Drilling hills

April 1, 2002

Bruce Landsberg has served as executive director of the AOPA Air Safety Foundation since 1992.

Moving mountains with aircraft has never proven to be successful. The size of the hills is as irrelevant as the size of the aircraft.

The FAA categorizes this type of accident as CFIT, or controlled flight into terrain. CFIT is a leading cause of air carrier accidents, particularly in developing countries. More people and aircraft are lost to this category of flight than any other phase of flight in commercial aviation. Sometimes it happens on approach and sometimes en route.

In general aviation, as well, we have more than our share of CFIT accidents. There was a "classic" that occurred on the East Coast last August. It so perfectly describes the genre that it is worthy of study. The accident report is still preliminary so some of the finer points may change. The main issues, though, are clear, even if the weather was not.

The aircraft departed Annapolis, Maryland, en route to Indiana with a proposed return a week later. The private pilot was rated for single-engine aircraft but held no instrument privileges. His third class medical certificate was issued on February 6, 2001, and he reported 2,000 hours of flight experience then. The pilot completed a 1.9-hour annual proficiency check in a rental Piper Arrow with 180 horsepower in June. In July, he received an additional 50 minutes of dual during an initial checkout in a PA-28RT-201, the accident aircraft. He logged one additional flight of 1.8 hours in the PA-28RT-201 in mid-July before undertaking the long trip.

The preliminary accident report did not reveal how much cross-country time the pilot had or if he had received much instrument training. Two thousand hours is a respectable amount of flight time, and I'm always curious when someone is this heavily involved in aviation and yet does not invest in an instrument rating. Unless you are just doing local fair- weather hops—and it's tough to accumulate big hours that way—the opportunity to tangle with serious weather increases in direct proportion to exposure.

It is well known in insurance underwriting circles that VFR-only pilots in complex aircraft constitute an increased risk. Retractable-gear aircraft are likely to spend more time in cross-country flight than fixed-gear types. The faster and farther an aircraft ranges, the more weather systems it will face. However, it's one thing to spout platitudes about not flying while relaxing in your easy chair and quite another to be waiting to take off with an aircraft that is due back that day and a boss who wants you at work the next. Add some pressure from passengers who want to get home and a few good METARs to entice you. This is the definition of temptation.

Our capacity to rationalize under these conditions is remarkable and can be extremely dangerous. What's hard to square is that many VFR pilots with broad experience have been successful for years in dodging the big one. Only they know how many times they've run the scud. It's not something that most people record in logbooks. Some get religion after a bad experience and either get an instrument rating or resolve never to have such a close encounter again. However, as time passes some have a tendency to backslide, and then the cycle repeats itself or comes to an abrupt and violent end.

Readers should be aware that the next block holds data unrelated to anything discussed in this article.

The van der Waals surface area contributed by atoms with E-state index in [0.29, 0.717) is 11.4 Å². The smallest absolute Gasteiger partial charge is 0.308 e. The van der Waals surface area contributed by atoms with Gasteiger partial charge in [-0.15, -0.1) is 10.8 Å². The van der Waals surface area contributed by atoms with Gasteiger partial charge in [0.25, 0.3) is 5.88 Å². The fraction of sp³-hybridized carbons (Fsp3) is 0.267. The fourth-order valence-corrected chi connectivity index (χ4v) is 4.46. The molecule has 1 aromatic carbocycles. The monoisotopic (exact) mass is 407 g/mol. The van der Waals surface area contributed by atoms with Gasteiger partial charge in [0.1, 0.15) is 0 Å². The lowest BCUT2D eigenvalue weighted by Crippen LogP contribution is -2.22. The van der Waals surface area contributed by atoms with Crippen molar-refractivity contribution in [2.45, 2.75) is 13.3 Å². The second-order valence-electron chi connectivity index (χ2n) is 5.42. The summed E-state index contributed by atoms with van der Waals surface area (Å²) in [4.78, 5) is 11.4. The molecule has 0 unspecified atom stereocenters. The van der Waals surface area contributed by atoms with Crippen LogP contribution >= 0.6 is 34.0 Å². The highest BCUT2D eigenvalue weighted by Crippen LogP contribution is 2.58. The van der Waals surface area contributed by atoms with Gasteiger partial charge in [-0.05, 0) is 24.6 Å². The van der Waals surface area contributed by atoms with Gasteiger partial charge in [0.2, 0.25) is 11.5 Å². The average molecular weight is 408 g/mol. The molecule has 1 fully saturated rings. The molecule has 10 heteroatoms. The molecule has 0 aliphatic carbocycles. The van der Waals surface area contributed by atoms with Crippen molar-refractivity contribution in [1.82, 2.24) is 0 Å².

Few people touch a hot stove twice—the outcome is swift and certain. People would be less careful with stoves if they only got slightly singed on rare occasions. That's how it is with weather. Forecasts are uncertain, and pilots proceed cautiously—testing at first and gradually becoming bolder. Entanglements tend to be mild, encouraging more forays. Weather that looks the same often isn't, and terrain changes the dynamics. According to the safety investigator's report, an FBO employee stated that the airplane arrived in Indiana on August 8 and departed on August 11. When the airplane arrived, the female passenger stated that they had "run into a cell" around Terre Haute, Indiana, earlier in the day and that they had to spiral through "a hole" in the overcast to "get into the airport." That statement indicates this pilot had a rather casual approach to remaining in visual conditions. It takes some effort to fly into a thunderstorm and then dive through a small opening in a lower cloud deck while maintaining VFR minimums.

On the day of the return trip, an FBO employee at a fuel stop in Ohio stated that the airplane arrived at 11:30 a.m. The occupants ate lunch at the airport and "hung out" until 4:30 p.m., when the pilot purchased 26.9 gallons of fuel. This delay was presumably to let weather that was ahead of them move farther east. The female passenger stated to the employee that she had previously gotten over her fear of flying, and now had gotten over her fear of flying in thunderstorms. She again mentioned that they had encountered a storm on a previous flight. The employee closed the terminal building around 4:30 p.m. and noticed that the airplane was gone when he returned around 6 p.m.